Elisabeth joined the Animal Welfare Program as a PhD student in 2007 with a BSc (Hons.) in Neuroscience, and an MSc in Applied Animal Behaviour and Welfare, both from the University of Edinburgh in Scotland. From 2009 to 2011 she was based in Ottawa as the 4th Research Fellow for the Canadian Council on Animal Care, in the Guidelines and Three Rs Sector. An ethologist by training, her PhD research focuses on using methods from social science and applied ethics.
My research aims to:
  1. Examine how the use of genetically modified animal models in science contributes to worldwide trends. (Project completed)
  2. Examine how people’s willingness to support the use of animals in science is affected by the regulatory system. (Project completed)
  3. Gain a deeper understanding of people’s attitudes, values and concerns regarding the use of genetically modified animals in science (Project underway)
I use social science methods (experimental web-based surveys and interview techniques) to explore people’s attitudes, values and concerns regarding the use of genetically-engineered animals in science. My overarching goals are to promote dialogue between animal welfare researchers, scientists, policy makers and the public – all with the view to improving the lives of animals in science.
ISCI 433: Ethical Issues in Science
Tuesdays & Thursdays, 11:00-12:30 PM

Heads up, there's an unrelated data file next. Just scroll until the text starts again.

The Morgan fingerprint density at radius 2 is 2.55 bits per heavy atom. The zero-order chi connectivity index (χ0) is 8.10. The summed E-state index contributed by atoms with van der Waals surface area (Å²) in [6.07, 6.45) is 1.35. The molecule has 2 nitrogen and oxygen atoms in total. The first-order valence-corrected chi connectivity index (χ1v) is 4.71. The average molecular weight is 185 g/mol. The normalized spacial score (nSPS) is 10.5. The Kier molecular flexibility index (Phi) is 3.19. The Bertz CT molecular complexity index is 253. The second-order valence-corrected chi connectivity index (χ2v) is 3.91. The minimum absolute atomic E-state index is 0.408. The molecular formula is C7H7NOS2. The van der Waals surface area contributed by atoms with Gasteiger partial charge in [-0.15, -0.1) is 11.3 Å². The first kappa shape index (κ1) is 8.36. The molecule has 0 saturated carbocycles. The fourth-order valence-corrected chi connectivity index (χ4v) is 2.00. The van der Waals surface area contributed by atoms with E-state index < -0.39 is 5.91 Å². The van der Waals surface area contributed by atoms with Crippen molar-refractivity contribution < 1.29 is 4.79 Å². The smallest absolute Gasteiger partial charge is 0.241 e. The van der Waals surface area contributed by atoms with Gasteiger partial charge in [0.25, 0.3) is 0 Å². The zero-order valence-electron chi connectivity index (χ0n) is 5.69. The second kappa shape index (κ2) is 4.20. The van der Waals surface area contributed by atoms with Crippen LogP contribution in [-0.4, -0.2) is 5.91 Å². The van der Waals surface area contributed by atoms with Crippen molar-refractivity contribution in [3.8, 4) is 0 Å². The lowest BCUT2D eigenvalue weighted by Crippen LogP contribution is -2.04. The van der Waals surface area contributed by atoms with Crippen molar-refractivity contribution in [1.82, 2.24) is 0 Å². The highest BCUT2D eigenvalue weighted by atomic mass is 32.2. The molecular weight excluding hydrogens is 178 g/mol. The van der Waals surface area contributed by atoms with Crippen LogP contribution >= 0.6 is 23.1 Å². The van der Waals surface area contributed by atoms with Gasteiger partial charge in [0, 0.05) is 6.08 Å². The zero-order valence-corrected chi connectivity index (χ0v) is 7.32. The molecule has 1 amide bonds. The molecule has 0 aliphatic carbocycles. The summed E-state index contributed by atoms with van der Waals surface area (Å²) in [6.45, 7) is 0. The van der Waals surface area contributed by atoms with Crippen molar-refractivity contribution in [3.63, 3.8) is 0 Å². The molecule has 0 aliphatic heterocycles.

Taught along with Rana Ahmad. Theoretical and practical consideration of ethics in the practice, reporting, public impact and accountability of science.
Ormandy EH (in press) The importance of including the public as stakeholders in animal policy development. ALTEX; Special Issue – Proceedings of the 8th World Congress on Alternatives and Animal Use in the Life Sciences, Montréal Canada, August 21-15, 2011
Ormandy EH, Dale J and Griffin G. 2011. Genetic engineering of animals: ethical issues including welfare concerns. Canadian Veterinary Journal 52: 544-550
Fenwick N, Ormandy EH, Gauthier C & Griffin G, 2011. Classifying the severity of scientific animal use: a review of international systems. Anim. Welfare 20: 281-301.
Ormandy EH, Schuppli CA & Weary DM. 2009. Worldwide trends in the use of animals in research: The contribution of genetically modified animal models. Alternatives To Laboratory Animals, 37: 63-67